Rethinking customer experience during digital transformation

Customers are just as willing to share about positive experiences as they are negative. With some thoughtful restructuring, companies can deliver the type of experience that keeps customers loyal and improves customer retention.

Technology investments should focus on coordinating people, assets, and customers of a business. Businesses must consider all customer touchpoints and leverage technology to reduce the friction.

90% of business respondents noted that they’ve restructured or have begun the process of restructuring to get a better handle on customer touchpoints. The magic lies in using technology to optimize each stage so that, in the end, the magic comes together for a customer experience that makes people want to shout the business name from the mountaintops.

In addition, better analytics can provide feedback for optimizing that cycle based on customer activity, preferences, segmentation, and other tags. Companies need to take the first steps to integrate data into their operations, so that customer experience moves from guesswork to something measurable and attainable.

The survey takeaways

IFS interviewed more than 1,700 business executives and 12,500 consumers worldwide to discover their thoughts and motivations surrounding critical inflection points, including moments of service frequently overlooked. 90% of respondents were changing their customer experience initiatives to focus on customer retention in the wake of disruption, and there lies enormous potential for future proof operations.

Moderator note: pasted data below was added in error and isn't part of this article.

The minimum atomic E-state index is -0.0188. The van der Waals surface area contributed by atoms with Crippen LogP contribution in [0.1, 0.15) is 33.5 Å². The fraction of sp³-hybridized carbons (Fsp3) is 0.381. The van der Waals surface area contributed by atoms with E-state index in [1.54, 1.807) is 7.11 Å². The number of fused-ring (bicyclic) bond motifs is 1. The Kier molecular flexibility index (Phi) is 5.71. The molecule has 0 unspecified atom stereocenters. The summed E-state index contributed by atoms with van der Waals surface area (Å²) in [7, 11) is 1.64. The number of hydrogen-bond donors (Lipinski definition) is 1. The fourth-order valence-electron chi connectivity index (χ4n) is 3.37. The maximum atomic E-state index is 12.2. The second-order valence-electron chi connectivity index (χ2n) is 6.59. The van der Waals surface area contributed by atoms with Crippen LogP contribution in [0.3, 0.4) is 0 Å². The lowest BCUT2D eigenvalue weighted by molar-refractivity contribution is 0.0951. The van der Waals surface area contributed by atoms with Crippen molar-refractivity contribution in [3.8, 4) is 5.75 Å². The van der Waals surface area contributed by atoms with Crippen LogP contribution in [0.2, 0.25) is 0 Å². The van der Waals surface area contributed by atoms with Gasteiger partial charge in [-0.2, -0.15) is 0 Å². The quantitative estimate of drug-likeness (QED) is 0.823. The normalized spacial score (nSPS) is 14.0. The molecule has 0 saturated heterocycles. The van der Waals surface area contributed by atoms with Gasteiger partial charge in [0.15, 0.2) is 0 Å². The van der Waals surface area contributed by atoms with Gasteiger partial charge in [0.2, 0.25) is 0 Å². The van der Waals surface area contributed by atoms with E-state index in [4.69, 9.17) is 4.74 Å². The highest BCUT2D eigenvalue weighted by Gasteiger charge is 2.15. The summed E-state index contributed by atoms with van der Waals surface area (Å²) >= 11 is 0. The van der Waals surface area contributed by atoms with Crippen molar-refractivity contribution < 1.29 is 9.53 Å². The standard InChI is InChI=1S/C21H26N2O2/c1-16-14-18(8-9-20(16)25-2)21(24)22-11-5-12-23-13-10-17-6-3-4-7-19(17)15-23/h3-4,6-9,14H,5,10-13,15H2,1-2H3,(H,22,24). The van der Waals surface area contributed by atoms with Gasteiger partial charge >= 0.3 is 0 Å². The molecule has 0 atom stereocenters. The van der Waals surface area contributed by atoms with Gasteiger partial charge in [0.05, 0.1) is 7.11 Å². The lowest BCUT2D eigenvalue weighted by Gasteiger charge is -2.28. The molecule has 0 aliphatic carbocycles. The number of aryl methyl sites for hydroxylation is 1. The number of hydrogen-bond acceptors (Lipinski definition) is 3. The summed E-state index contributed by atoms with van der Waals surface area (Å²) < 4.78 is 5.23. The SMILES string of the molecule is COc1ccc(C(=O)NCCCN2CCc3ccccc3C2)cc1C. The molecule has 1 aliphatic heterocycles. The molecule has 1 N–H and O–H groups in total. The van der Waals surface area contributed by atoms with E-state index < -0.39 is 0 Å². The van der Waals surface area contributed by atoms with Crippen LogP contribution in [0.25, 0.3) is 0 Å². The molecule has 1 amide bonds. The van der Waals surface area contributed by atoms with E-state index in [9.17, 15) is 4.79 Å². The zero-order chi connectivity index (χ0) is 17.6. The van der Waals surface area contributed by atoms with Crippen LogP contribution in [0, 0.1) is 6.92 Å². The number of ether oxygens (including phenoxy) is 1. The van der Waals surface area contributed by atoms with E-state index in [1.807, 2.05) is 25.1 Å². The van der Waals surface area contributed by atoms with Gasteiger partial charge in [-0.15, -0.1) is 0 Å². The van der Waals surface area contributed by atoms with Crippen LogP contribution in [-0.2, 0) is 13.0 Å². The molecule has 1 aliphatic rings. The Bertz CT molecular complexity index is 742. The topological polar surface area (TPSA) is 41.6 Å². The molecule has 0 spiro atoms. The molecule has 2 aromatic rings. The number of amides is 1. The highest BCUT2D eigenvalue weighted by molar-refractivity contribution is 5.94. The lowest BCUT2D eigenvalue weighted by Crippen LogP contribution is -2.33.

On the other hand, only about 18% of respondents have worked recently on creating the type of frictionless experience customers in the post-Amazon world expect. That’s not a good sign. IFS notes that the traditional business model focusing on products may not be enough anymore; businesses must shift to services and outcomes.

It seems that business leaders need to take proactive steps to tighten up customer touchpoints and ensure that every piece of the customer journey can converge to create the experiences customers crave. Businesses that ignore this process could lose customers to their competition.

Fostering customer experience with digital tools

Business owners seem to be putting their money where their worries are but stop short of managing an impactful customer experience. It’s only with proactive planning that leverages data and technological tools that businesses can build customer experiences that retain and encourage referrals.

Customers are ready to provide positive reviews and to stay loyal to companies that craft a compelling customer experience. Because that experience differs from company to company based on the services and outcomes as well as the ideal customer, leveraging data tools is the only way to optimize each touchpoint. Luckily, business leaders have invested in those tools and plan to increase spending there for a competitive edge. With a slight shift in focus — from gathering tools to focusing on customer outcomes — the return on investment could finally appear.

Elizabeth Wallace

About Elizabeth Wallace

Elizabeth Wallace is a Nashville-based freelance writer with a soft spot for data science and AI and a background in linguistics. She spent 13 years teaching language in higher ed and now helps startups and other organizations explain - clearly - what it is they do.